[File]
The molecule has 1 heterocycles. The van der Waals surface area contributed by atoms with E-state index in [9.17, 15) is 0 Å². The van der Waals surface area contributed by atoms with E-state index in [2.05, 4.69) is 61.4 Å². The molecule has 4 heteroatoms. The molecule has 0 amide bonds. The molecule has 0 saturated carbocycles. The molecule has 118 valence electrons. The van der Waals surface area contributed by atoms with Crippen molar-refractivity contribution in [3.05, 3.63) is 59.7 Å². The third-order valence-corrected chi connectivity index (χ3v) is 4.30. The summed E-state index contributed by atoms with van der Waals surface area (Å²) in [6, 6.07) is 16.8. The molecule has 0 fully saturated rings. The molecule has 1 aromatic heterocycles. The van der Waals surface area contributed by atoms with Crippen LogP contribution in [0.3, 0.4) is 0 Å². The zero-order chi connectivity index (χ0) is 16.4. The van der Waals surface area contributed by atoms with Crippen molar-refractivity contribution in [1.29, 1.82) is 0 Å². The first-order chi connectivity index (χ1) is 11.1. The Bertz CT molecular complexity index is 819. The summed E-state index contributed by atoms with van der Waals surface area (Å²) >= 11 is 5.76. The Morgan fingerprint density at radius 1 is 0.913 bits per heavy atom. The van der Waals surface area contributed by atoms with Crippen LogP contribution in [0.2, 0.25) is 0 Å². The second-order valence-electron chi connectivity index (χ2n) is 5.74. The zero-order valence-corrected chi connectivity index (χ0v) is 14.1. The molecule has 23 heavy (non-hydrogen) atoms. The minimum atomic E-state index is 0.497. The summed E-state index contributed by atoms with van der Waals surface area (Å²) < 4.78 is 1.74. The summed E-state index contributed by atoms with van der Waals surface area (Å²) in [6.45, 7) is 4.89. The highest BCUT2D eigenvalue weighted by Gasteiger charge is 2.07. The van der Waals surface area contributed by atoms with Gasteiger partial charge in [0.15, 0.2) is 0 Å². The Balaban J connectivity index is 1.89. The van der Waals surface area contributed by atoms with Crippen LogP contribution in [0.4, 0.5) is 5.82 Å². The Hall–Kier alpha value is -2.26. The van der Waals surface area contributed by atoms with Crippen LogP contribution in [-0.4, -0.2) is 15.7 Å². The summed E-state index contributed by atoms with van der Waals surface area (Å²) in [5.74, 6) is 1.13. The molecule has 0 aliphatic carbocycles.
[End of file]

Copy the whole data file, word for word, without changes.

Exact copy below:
The molecule has 1 heterocycles. The van der Waals surface area contributed by atoms with E-state index in [9.17, 15) is 0 Å². The van der Waals surface area contributed by atoms with E-state index in [2.05, 4.69) is 61.4 Å². The molecule has 4 heteroatoms. The molecule has 0 amide bonds. The molecule has 0 saturated carbocycles. The molecule has 118 valence electrons. The van der Waals surface area contributed by atoms with Crippen molar-refractivity contribution in [3.05, 3.63) is 59.7 Å². The third-order valence-corrected chi connectivity index (χ3v) is 4.30. The summed E-state index contributed by atoms with van der Waals surface area (Å²) in [6, 6.07) is 16.8. The molecule has 0 fully saturated rings. The molecule has 1 aromatic heterocycles. The van der Waals surface area contributed by atoms with Crippen LogP contribution in [0.3, 0.4) is 0 Å². The zero-order chi connectivity index (χ0) is 16.4. The van der Waals surface area contributed by atoms with Crippen molar-refractivity contribution in [1.29, 1.82) is 0 Å². The first-order chi connectivity index (χ1) is 11.1. The Bertz CT molecular complexity index is 819. The summed E-state index contributed by atoms with van der Waals surface area (Å²) >= 11 is 5.76. The Morgan fingerprint density at radius 1 is 0.913 bits per heavy atom. The van der Waals surface area contributed by atoms with Crippen LogP contribution in [0.2, 0.25) is 0 Å². The second-order valence-electron chi connectivity index (χ2n) is 5.74. The zero-order valence-corrected chi connectivity index (χ0v) is 14.1. The molecule has 23 heavy (non-hydrogen) atoms. The minimum atomic E-state index is 0.497. The summed E-state index contributed by atoms with van der Waals surface area (Å²) < 4.78 is 1.74. The summed E-state index contributed by atoms with van der Waals surface area (Å²) in [6.45, 7) is 4.89. The highest BCUT2D eigenvalue weighted by Gasteiger charge is 2.07. The van der Waals surface area contributed by atoms with Gasteiger partial charge in [0.15, 0.2) is 0 Å². The Balaban J connectivity index is 1.89. The van der Waals surface area contributed by atoms with Crippen LogP contribution in [0.4, 0.5) is 5.82 Å². The Hall–Kier alpha value is -2.26. The van der Waals surface area contributed by atoms with Crippen LogP contribution in [-0.4, -0.2) is 15.7 Å². The summed E-state index contributed by atoms with van der Waals surface area (Å²) in [5.74, 6) is 1.13. The molecule has 0 aliphatic carbocycles.